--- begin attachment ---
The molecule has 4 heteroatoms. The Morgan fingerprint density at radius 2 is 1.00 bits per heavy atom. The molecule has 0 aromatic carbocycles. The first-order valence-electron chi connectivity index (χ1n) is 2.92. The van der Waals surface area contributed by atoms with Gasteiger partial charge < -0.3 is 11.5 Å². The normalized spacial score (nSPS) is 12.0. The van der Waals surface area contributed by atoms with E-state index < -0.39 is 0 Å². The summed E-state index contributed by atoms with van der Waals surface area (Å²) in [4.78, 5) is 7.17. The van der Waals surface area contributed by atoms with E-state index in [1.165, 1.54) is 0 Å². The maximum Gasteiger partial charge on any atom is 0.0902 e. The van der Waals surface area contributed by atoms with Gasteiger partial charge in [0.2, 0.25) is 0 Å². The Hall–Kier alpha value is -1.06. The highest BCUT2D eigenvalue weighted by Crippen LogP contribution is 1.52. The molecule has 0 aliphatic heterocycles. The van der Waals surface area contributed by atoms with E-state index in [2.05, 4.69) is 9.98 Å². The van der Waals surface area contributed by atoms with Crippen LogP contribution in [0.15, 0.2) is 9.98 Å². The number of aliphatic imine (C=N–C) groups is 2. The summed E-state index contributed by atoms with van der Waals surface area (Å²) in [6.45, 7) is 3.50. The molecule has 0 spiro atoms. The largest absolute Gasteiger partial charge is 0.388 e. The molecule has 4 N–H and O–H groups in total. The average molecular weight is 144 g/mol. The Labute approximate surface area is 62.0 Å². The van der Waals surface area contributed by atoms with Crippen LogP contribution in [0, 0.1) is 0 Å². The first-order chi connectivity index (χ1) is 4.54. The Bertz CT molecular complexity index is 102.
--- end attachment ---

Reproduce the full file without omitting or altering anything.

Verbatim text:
The molecule has 4 heteroatoms. The Morgan fingerprint density at radius 2 is 1.00 bits per heavy atom. The molecule has 0 aromatic carbocycles. The first-order valence-electron chi connectivity index (χ1n) is 2.92. The van der Waals surface area contributed by atoms with Gasteiger partial charge < -0.3 is 11.5 Å². The normalized spacial score (nSPS) is 12.0. The van der Waals surface area contributed by atoms with E-state index < -0.39 is 0 Å². The summed E-state index contributed by atoms with van der Waals surface area (Å²) in [4.78, 5) is 7.17. The van der Waals surface area contributed by atoms with E-state index in [1.165, 1.54) is 0 Å². The maximum Gasteiger partial charge on any atom is 0.0902 e. The van der Waals surface area contributed by atoms with Gasteiger partial charge in [0.2, 0.25) is 0 Å². The Hall–Kier alpha value is -1.06. The highest BCUT2D eigenvalue weighted by Crippen LogP contribution is 1.52. The molecule has 0 aliphatic heterocycles. The van der Waals surface area contributed by atoms with E-state index in [2.05, 4.69) is 9.98 Å². The van der Waals surface area contributed by atoms with Crippen LogP contribution in [0.15, 0.2) is 9.98 Å². The number of aliphatic imine (C=N–C) groups is 2. The summed E-state index contributed by atoms with van der Waals surface area (Å²) in [6.45, 7) is 3.50. The molecule has 0 spiro atoms. The largest absolute Gasteiger partial charge is 0.388 e. The molecule has 4 N–H and O–H groups in total. The average molecular weight is 144 g/mol. The Labute approximate surface area is 62.0 Å². The van der Waals surface area contributed by atoms with Crippen LogP contribution in [0, 0.1) is 0 Å². The first-order chi connectivity index (χ1) is 4.54. The Bertz CT molecular complexity index is 102.